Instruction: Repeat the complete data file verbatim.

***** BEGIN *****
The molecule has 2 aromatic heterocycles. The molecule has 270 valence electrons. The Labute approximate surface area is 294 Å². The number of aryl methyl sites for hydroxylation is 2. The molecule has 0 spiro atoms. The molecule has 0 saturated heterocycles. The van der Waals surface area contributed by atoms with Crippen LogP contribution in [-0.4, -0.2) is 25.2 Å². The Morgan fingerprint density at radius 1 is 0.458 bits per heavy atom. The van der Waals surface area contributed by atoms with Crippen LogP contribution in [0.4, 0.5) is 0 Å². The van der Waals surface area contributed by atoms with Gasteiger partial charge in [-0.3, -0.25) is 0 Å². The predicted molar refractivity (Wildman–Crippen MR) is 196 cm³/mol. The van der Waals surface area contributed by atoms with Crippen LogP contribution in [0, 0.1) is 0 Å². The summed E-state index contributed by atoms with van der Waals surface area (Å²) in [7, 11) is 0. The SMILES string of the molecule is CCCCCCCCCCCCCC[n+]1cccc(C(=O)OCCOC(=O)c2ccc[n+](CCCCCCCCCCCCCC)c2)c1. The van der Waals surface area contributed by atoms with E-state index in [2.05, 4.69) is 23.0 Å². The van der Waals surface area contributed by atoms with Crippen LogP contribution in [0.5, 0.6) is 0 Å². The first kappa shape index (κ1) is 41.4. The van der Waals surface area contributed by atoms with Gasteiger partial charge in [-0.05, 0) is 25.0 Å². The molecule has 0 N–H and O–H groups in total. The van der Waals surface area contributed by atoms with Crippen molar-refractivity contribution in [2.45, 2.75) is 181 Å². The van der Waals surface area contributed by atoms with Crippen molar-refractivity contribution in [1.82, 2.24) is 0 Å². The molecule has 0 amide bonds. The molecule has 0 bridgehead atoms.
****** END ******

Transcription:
The molecule has 2 aromatic heterocycles. The molecule has 270 valence electrons. The Labute approximate surface area is 294 Å². The number of aryl methyl sites for hydroxylation is 2. The molecule has 0 spiro atoms. The molecule has 0 saturated heterocycles. The van der Waals surface area contributed by atoms with Crippen LogP contribution in [-0.4, -0.2) is 25.2 Å². The Morgan fingerprint density at radius 1 is 0.458 bits per heavy atom. The van der Waals surface area contributed by atoms with Crippen LogP contribution in [0.4, 0.5) is 0 Å². The van der Waals surface area contributed by atoms with Gasteiger partial charge in [-0.3, -0.25) is 0 Å². The predicted molar refractivity (Wildman–Crippen MR) is 196 cm³/mol. The van der Waals surface area contributed by atoms with Crippen LogP contribution in [0, 0.1) is 0 Å². The summed E-state index contributed by atoms with van der Waals surface area (Å²) in [7, 11) is 0. The SMILES string of the molecule is CCCCCCCCCCCCCC[n+]1cccc(C(=O)OCCOC(=O)c2ccc[n+](CCCCCCCCCCCCCC)c2)c1. The van der Waals surface area contributed by atoms with E-state index in [2.05, 4.69) is 23.0 Å². The van der Waals surface area contributed by atoms with Crippen LogP contribution in [0.5, 0.6) is 0 Å². The first kappa shape index (κ1) is 41.4. The van der Waals surface area contributed by atoms with Gasteiger partial charge in [-0.05, 0) is 25.0 Å². The molecule has 0 N–H and O–H groups in total. The van der Waals surface area contributed by atoms with Crippen molar-refractivity contribution in [2.45, 2.75) is 181 Å². The van der Waals surface area contributed by atoms with Crippen molar-refractivity contribution in [1.82, 2.24) is 0 Å². The molecule has 0 amide bonds. The molecule has 0 bridgehead atoms.